Former Aspen journalist’s new book targets ski industry
October 18, 2002
Former Aspen journalist Hal Clifford has published his second book, and it is not going to put a smile on the faces of many ski area executives.
“Downhill Slide,” which Clifford wrote over several years while building a house and starting a family in Telluride, is a critical look at the modern ski industry and the three big public ski companies, Vail Resorts, Intrawest and American Skiing Co.
The book’s central premise is that these companies, and other ski area operators, have lost sight of the real values in skiing and instead are focusing on building cookie-cutter, theme-park ski villages designed to sell real estate and separate skiers from their money.
He also focuses on how those villages, and big ski areas in general, are prompting the rapid urbanization of high mountain valleys.
The subtitle of the book is “Why the Corporate Ski Industry is Bad for Skiing, Ski Towns and the Environment.” It was published by Sierra Club Books.
Anyone who is curious about the fate of the new Intrawest village proposed for the base of the Snowmass Ski Area, or about the future of the Roaring Fork Valley, will find “Downhill Slide” a fascinating, if somewhat depressing, read.
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“I do think think what you are seeing happening here is that Intrawest is executing another one of their masterful sales jobs,” Clifford said of the proposed project in Snowmass Village, which is a partnership between Intrawest and the owners of the Aspen Skiing Co. “I’m sure at some point, they told them, ‘We are going to make this the number one ski resort in the nation,’ which is what they say at each ski area where they build a village.”
Clifford, a former Aspen Times columnist, devotes a chapter in the book to how Intrawest develops its villages and how they are rigidly programmed to appear to be lively and spontaneous.
Other chapters focus on how the U.S. Forest Service has become partners with the ski industry instead of regulators guarding public lands and how ski areas are trampling the environment ? if not on the ski areas themselves, then in the mountain valleys surrounding them.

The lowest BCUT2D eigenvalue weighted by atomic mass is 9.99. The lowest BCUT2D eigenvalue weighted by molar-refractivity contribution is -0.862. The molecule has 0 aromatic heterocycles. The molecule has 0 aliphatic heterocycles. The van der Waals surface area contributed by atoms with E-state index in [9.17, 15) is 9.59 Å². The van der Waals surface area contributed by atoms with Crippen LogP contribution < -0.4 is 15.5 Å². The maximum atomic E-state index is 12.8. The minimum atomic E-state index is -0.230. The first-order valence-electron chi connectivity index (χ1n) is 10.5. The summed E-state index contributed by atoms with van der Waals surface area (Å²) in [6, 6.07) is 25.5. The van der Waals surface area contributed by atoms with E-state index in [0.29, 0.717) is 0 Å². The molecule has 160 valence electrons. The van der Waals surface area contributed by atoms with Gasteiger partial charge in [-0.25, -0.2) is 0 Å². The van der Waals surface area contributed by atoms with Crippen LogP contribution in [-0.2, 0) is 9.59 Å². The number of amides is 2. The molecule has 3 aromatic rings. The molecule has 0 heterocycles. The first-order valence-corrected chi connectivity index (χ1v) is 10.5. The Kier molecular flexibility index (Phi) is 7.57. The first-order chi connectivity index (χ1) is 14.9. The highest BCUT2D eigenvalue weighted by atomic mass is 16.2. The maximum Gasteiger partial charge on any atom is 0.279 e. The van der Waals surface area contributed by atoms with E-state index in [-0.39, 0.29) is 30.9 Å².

Clifford’s work focuses on the “Big Three” publicly traded ski companies, which now account for about a quarter of the nation’s skier visits, and the local Skico comes in for light treatment.
Clifford calls the Crown family’s ownership of the Skico a “benevolent monarchy” compared to the Wall Street-driven actions of Vail, Intrawest and American Skiing, yet he also points to the Roaring Fork Valley as one of the classic examples of what happens when a ski town becomes valued more for its real estate than its skiing experiences.
“My interests was always in looking at publicly traded ski companies,” Clifford said when asked why he did not focus more on the Skico. “When you bring the Wall Street imperative to these mountain communities, it has a quantitative and qualitative difference. But Aspen showed many other players in the industry how much money was out there and how much money was interested in the lifestyle.”
Clifford contrasts the pure enjoyment of skiing with what some ski companies are now selling with their “New Ski Villages.”
“Whistler works like Disneyland works or like Carnival Cruise Lines works,” he said of Intrawest’s biggest village. “That has a certain appeal to a certain segment of the market, but I think it is a disservice to take this wonderful sport and convert it to something resembling land-locked cruise ships.”
Clifford offers some examples of smaller ski areas, such as Bogus Basin in Idaho, returning “back to the future” of skiing by offering discount ski passes to attract more skiers and not jumping on the ski village bandwagon that has swept the industry in the past five years.
And he hopes people in Aspen and other ski towns will read the book to gain a better understanding of what is happening in the industry.
“I have tried to show the man behind the curtain pulling the levers,” Clifford said. “And the book may inform people in ski towns what is happening in other places. People get their heads down and they don’t recognize what is happening out there. And the power of the big three ski companies is in their ability to set the pace in the ski industry. Other resorts can quickly feel that ‘We’ve got to play their game and if we don’t, we will fall behind.'”
“Downhill Slide” is Clifford’s second book. His first, published in 1995, was entitled “The Falling Season, Inside the Life and Death Drama of Aspen’s Mountain Rescue Team.”
A busy free-lance writer, Clifford has recently decided to get a real job, signing on as the executive director of the MountainFilm festival and tour in Telluride. An excerpt of “Downhill Slide,” as well as some additional reporting on the subject, is expected to be published in an upcoming issue of Outside magazine.
Clifford will be in Aspen on Nov. 12 at Explore Booksellers for a reading and book-signing.
[Brent Gardner-Smith’s e-mail address is firstname.lastname@example.org]